Concerns expressed over MB plan to scale up nursing program admissions

A representative of nursing instructors at the University of Manitoba is “raising red flags” about the Government of Manitoba’s plans to expand enrolment in nursing programs. Maggie Macintosh reports that, in May, institutions in the province were asked to create blueprints to scale up their nursing program admissions to create 200 new nursing seats. UManitoba Associate Professor Genevieve Thompson expressed concern about nursing education quality and institutional autonomy, and made a list of questions for her colleagues to ask the senate’s chairperson. “In our view,” said Thompson, “it is deeply troubling and extremely problematic that the current provincial government is directing the university to significantly alter its approach to nursing education without regard to the impact of such changes on the quality of our program, on our students or on the faculty members who teach them.” The Star (Winnipeg Free Press) (MB)

YorkU to host Toronto Centre of Excellence on Youth Homelessness Prevention centre

York University has announced that it will host the Toronto Centre of Excellence on Youth Homelessness Prevention centre. The centre was established by the United Nations Economic Commission for Europe (UNECE), and will focus on preventing, researching, and finding practical solutions for homelessness. It will also assess youth homelessness and prevention in UNECE member States to help put the topic on public policy agendas. “The establishment of the UNECE Toronto Centre of Excellence at York is a testament to the global leadership of our researchers,” said YorkU President Rhonda Lenton. “Under the guidance of our Canadian Observatory on Homelessness, the new Centre will bring together experts, policymakers, and local and international community partners to make a positive global impact on this urgent social issue.” YorkU (ON)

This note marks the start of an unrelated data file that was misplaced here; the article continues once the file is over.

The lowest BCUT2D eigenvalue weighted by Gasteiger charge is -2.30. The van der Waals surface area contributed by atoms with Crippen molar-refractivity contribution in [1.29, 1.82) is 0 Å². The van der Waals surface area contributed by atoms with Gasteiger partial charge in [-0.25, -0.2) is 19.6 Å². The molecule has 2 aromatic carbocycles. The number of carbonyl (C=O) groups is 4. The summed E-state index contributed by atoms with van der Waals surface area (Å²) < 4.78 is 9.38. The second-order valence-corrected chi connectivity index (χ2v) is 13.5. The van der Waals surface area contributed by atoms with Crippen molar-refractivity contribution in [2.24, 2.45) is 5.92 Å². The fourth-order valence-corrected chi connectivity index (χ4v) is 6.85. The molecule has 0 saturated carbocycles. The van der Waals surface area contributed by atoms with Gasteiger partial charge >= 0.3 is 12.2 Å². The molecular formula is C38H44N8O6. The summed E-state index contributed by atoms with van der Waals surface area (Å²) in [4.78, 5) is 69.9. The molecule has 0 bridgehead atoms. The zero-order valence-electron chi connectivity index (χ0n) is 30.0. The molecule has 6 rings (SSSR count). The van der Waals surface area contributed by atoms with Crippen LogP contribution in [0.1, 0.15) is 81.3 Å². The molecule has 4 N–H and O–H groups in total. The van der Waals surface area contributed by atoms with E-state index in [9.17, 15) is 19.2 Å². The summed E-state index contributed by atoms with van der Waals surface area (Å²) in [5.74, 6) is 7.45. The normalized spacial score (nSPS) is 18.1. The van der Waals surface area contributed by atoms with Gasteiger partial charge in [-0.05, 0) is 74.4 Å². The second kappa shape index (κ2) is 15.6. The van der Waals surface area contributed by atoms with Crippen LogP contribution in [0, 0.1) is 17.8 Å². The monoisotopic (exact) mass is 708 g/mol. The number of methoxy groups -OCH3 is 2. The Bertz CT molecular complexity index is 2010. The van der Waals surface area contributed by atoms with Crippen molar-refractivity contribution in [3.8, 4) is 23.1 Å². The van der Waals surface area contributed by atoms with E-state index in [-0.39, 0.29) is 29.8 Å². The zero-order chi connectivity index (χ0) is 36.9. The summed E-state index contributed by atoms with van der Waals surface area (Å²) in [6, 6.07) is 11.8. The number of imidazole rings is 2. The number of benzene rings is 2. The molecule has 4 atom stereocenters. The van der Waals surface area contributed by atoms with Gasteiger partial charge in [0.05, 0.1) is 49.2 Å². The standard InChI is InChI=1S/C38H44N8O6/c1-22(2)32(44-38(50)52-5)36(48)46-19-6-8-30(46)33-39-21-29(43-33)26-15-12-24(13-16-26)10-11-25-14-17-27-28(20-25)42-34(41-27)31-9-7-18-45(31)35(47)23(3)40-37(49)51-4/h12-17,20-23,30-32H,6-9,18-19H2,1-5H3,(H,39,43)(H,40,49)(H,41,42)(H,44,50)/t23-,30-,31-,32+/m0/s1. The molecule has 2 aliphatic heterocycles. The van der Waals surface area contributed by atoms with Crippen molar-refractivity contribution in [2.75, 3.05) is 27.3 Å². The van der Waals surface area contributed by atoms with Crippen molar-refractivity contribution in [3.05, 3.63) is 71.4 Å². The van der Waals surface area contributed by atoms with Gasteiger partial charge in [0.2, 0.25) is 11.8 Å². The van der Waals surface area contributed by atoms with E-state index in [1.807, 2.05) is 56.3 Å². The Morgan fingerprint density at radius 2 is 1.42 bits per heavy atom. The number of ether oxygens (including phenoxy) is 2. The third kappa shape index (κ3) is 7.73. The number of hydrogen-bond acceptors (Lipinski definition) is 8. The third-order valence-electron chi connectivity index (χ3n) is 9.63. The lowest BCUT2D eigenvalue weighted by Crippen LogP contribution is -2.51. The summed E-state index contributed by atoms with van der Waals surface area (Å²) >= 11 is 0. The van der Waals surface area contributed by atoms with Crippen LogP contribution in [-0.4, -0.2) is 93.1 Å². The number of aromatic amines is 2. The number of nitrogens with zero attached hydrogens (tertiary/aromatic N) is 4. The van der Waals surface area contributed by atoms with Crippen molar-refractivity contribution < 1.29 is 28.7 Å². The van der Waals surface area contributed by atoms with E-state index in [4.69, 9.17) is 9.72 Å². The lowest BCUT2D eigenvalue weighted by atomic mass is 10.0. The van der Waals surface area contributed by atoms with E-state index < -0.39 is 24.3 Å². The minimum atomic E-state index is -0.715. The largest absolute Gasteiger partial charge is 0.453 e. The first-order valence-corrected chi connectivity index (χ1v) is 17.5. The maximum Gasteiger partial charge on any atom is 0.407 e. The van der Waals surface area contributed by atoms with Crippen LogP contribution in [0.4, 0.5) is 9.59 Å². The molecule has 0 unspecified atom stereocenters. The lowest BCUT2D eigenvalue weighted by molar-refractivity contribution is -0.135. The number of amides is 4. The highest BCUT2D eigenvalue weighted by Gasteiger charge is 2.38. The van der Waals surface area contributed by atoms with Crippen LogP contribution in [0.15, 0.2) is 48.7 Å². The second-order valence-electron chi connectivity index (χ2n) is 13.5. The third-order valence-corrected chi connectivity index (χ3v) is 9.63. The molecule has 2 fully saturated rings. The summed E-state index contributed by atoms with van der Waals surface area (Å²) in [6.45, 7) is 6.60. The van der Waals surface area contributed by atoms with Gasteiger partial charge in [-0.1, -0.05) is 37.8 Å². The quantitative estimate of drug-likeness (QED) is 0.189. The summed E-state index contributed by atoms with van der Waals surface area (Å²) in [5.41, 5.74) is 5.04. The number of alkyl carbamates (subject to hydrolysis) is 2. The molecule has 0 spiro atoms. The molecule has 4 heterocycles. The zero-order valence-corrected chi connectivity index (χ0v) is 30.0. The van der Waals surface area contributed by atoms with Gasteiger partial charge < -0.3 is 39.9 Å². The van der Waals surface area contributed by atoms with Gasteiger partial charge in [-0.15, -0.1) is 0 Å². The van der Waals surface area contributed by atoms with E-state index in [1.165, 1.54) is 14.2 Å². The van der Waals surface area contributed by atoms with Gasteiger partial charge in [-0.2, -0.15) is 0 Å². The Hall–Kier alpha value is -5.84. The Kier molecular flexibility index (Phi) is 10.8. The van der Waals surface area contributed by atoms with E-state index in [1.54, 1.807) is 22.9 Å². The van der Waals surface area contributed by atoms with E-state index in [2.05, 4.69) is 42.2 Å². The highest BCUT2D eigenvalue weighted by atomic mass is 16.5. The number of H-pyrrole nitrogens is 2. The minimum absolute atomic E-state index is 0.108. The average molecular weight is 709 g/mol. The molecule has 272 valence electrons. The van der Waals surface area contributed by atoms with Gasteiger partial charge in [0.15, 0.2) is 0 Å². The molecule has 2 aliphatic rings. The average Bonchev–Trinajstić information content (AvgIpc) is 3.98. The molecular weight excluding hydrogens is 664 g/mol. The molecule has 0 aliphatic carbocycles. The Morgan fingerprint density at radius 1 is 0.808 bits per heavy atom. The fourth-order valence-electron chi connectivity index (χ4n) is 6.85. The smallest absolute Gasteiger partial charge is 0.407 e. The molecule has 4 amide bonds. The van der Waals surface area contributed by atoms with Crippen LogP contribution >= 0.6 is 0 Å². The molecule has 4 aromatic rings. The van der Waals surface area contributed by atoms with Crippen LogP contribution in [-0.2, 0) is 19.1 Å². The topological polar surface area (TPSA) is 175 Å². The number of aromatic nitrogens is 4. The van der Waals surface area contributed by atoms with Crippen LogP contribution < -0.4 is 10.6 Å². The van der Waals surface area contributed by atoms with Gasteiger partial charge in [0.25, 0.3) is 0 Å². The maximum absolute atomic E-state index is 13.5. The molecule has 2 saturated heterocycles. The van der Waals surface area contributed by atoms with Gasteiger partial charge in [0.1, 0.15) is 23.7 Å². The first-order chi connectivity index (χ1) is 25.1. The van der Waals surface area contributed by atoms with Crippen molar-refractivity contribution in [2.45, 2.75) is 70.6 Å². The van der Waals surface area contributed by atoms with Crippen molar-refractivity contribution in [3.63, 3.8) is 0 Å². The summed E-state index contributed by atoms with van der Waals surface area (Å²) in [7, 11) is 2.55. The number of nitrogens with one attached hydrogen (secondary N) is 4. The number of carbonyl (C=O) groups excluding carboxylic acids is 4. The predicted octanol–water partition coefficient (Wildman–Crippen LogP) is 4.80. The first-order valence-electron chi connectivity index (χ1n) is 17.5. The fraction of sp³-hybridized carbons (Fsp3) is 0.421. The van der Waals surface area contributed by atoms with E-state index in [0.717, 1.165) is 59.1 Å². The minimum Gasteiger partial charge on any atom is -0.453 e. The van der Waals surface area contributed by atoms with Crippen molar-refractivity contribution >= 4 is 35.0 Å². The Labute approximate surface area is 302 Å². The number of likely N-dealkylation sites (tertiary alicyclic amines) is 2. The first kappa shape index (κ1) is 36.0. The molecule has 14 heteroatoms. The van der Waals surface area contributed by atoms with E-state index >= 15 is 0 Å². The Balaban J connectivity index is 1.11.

UoGuelph introduces new programs, Indigenous Research initiative

The University of Guelph has introduced a variety of new undergraduate and graduate programs, as well as a program to encourage Indigenous students to pursue careers in biology. The university has launched new undergraduate programs in health; sexualities, gender and social change; creative writing; linguistics; and Black Canadian studies. UoGuelph has also introduced new graduate programs, which include the Master of Dairy Technology Management, a PhD in Computer Science, and a specialization in Sexualities, Genders and Bodies. The new Enhancing Indigenous Research initiative, launched by UoGuelph’s College of Biological Science, was created to encourage Indigenous perspectives within STEM and support Indigenous students in the biological sciences. UoGuelph (1) | UoGuelph (2) (ON)

Advice for junior faculty to thrive in professorships: Opinion

In a new article for Inside Higher Ed, Mike Gunter Jr provides advice for junior faculty based on his experiences as a professor over the past 25 years. The author suggests cultivating passion and perseverance in order to power through tedious or difficult times, and encourages networking as early as possible in a career. Gunter Jr explains that academics should also be aware that there is a struggle between professional and personal commitments and offers suggestions on how to merge work-life balance. Finally, the author encourages academics to keep sight of what led them to become a professor. “[O]ur profession really is more about the journey, not the destination,” writes Gunter Jr. Inside Higher Ed (Editorial)

Queen’s to buy former KCVI building and property

Queen’s University has announced that it will be buying the former Kingston Collegiate & Vocational Institute (KCVI) building and property. Queen’s has not mentioned an intended use for the building yet, but said that it may be used on a temporary basis after the sale is finalized. The property will need to be rezoned and re-designated before it can be used. “We are pleased with this pending acquisition of KCVI by the university,” said Donna Janiec, Queen’s Vice-Principal (Finance and Administration). “This is a great fit for Queen’s, as it directly adjoins our campus and will allow for the future expansion of our academic programming.” Queen’s | Kingstonist | Global News (ON)